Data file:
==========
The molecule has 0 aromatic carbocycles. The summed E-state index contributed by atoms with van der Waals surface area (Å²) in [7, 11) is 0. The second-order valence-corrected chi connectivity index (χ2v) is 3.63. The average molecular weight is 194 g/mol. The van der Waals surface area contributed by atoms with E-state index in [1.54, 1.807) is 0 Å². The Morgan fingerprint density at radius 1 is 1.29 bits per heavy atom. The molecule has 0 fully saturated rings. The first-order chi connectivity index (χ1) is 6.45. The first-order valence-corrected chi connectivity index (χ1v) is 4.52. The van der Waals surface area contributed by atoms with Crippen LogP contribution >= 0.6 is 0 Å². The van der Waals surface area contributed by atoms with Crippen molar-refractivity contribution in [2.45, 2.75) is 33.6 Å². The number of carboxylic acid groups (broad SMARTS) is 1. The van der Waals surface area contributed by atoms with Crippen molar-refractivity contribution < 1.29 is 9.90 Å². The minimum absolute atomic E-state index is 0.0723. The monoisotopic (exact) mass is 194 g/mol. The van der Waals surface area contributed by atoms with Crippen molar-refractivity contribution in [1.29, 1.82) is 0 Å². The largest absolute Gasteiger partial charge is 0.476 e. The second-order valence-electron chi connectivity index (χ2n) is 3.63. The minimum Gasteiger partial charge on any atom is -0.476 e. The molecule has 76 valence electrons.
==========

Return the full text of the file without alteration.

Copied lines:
The molecule has 0 aromatic carbocycles. The summed E-state index contributed by atoms with van der Waals surface area (Å²) in [7, 11) is 0. The second-order valence-corrected chi connectivity index (χ2v) is 3.63. The average molecular weight is 194 g/mol. The van der Waals surface area contributed by atoms with E-state index in [1.54, 1.807) is 0 Å². The Morgan fingerprint density at radius 1 is 1.29 bits per heavy atom. The molecule has 0 fully saturated rings. The first-order chi connectivity index (χ1) is 6.45. The first-order valence-corrected chi connectivity index (χ1v) is 4.52. The van der Waals surface area contributed by atoms with Crippen LogP contribution >= 0.6 is 0 Å². The van der Waals surface area contributed by atoms with Crippen molar-refractivity contribution in [2.45, 2.75) is 33.6 Å². The number of carboxylic acid groups (broad SMARTS) is 1. The van der Waals surface area contributed by atoms with Crippen molar-refractivity contribution < 1.29 is 9.90 Å². The minimum absolute atomic E-state index is 0.0723. The monoisotopic (exact) mass is 194 g/mol. The van der Waals surface area contributed by atoms with Crippen molar-refractivity contribution in [1.29, 1.82) is 0 Å². The largest absolute Gasteiger partial charge is 0.476 e. The second-order valence-electron chi connectivity index (χ2n) is 3.63. The minimum Gasteiger partial charge on any atom is -0.476 e. The molecule has 76 valence electrons.